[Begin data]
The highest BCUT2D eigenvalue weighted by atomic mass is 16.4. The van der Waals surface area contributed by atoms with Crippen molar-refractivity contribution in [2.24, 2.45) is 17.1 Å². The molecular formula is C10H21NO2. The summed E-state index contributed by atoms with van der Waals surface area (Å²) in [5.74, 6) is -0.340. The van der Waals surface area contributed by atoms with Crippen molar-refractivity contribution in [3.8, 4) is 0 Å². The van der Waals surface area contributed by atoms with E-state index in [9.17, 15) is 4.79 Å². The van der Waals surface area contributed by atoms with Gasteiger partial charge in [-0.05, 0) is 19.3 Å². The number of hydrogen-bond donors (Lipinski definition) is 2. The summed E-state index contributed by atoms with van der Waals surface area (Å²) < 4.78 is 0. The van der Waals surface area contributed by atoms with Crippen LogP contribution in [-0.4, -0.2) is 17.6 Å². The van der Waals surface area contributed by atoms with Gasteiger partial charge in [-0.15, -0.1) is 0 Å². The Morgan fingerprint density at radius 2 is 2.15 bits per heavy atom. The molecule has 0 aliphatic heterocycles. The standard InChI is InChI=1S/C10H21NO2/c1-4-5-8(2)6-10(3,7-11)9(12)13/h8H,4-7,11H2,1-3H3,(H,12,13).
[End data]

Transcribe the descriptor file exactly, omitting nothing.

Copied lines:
The highest BCUT2D eigenvalue weighted by atomic mass is 16.4. The van der Waals surface area contributed by atoms with Crippen molar-refractivity contribution in [2.24, 2.45) is 17.1 Å². The molecular formula is C10H21NO2. The summed E-state index contributed by atoms with van der Waals surface area (Å²) in [5.74, 6) is -0.340. The van der Waals surface area contributed by atoms with Crippen molar-refractivity contribution in [3.8, 4) is 0 Å². The van der Waals surface area contributed by atoms with E-state index in [9.17, 15) is 4.79 Å². The van der Waals surface area contributed by atoms with Gasteiger partial charge in [-0.05, 0) is 19.3 Å². The number of hydrogen-bond donors (Lipinski definition) is 2. The summed E-state index contributed by atoms with van der Waals surface area (Å²) < 4.78 is 0. The van der Waals surface area contributed by atoms with Crippen LogP contribution in [-0.4, -0.2) is 17.6 Å². The van der Waals surface area contributed by atoms with Gasteiger partial charge in [-0.15, -0.1) is 0 Å². The Morgan fingerprint density at radius 2 is 2.15 bits per heavy atom. The molecule has 0 aliphatic heterocycles. The standard InChI is InChI=1S/C10H21NO2/c1-4-5-8(2)6-10(3,7-11)9(12)13/h8H,4-7,11H2,1-3H3,(H,12,13).